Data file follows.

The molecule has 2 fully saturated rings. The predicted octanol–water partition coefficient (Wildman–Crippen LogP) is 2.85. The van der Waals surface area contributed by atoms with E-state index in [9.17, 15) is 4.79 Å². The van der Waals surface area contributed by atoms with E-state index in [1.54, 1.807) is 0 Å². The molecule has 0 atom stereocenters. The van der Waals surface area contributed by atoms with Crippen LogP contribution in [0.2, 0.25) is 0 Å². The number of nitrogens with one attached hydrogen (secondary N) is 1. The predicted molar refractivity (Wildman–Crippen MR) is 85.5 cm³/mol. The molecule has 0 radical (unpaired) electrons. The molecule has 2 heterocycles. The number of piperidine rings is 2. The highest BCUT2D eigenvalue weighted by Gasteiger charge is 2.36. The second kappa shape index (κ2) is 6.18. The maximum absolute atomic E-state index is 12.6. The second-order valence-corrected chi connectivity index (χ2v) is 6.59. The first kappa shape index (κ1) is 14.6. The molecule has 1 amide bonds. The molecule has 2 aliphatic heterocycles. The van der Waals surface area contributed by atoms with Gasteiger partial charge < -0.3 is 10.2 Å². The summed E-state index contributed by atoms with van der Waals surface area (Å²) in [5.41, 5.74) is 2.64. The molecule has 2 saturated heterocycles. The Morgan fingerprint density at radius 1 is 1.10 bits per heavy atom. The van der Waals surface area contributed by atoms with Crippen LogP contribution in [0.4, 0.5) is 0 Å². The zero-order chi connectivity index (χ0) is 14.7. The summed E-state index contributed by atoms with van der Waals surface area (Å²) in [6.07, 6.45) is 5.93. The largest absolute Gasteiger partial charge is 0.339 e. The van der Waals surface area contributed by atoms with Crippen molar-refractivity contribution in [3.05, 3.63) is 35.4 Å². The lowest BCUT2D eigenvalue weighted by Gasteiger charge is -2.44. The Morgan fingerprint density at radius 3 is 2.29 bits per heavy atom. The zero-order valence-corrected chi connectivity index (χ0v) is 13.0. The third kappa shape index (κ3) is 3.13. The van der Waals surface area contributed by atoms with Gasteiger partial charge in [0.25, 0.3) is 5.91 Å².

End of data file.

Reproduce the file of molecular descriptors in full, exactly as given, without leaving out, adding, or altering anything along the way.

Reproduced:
The molecule has 2 fully saturated rings. The predicted octanol–water partition coefficient (Wildman–Crippen LogP) is 2.85. The van der Waals surface area contributed by atoms with E-state index in [9.17, 15) is 4.79 Å². The van der Waals surface area contributed by atoms with E-state index in [1.54, 1.807) is 0 Å². The molecule has 0 atom stereocenters. The van der Waals surface area contributed by atoms with Crippen LogP contribution in [0.2, 0.25) is 0 Å². The number of nitrogens with one attached hydrogen (secondary N) is 1. The predicted molar refractivity (Wildman–Crippen MR) is 85.5 cm³/mol. The molecule has 0 radical (unpaired) electrons. The molecule has 2 heterocycles. The number of piperidine rings is 2. The highest BCUT2D eigenvalue weighted by Gasteiger charge is 2.36. The second kappa shape index (κ2) is 6.18. The maximum absolute atomic E-state index is 12.6. The second-order valence-corrected chi connectivity index (χ2v) is 6.59. The first kappa shape index (κ1) is 14.6. The molecule has 1 amide bonds. The molecule has 2 aliphatic heterocycles. The van der Waals surface area contributed by atoms with Gasteiger partial charge < -0.3 is 10.2 Å². The summed E-state index contributed by atoms with van der Waals surface area (Å²) in [5.41, 5.74) is 2.64. The molecule has 2 saturated heterocycles. The Morgan fingerprint density at radius 1 is 1.10 bits per heavy atom. The van der Waals surface area contributed by atoms with Crippen LogP contribution in [0.4, 0.5) is 0 Å². The zero-order chi connectivity index (χ0) is 14.7. The summed E-state index contributed by atoms with van der Waals surface area (Å²) in [6.07, 6.45) is 5.93. The largest absolute Gasteiger partial charge is 0.339 e. The van der Waals surface area contributed by atoms with Crippen molar-refractivity contribution in [3.05, 3.63) is 35.4 Å². The lowest BCUT2D eigenvalue weighted by Gasteiger charge is -2.44. The Morgan fingerprint density at radius 3 is 2.29 bits per heavy atom. The zero-order valence-corrected chi connectivity index (χ0v) is 13.0. The third kappa shape index (κ3) is 3.13. The van der Waals surface area contributed by atoms with Gasteiger partial charge in [0.25, 0.3) is 5.91 Å².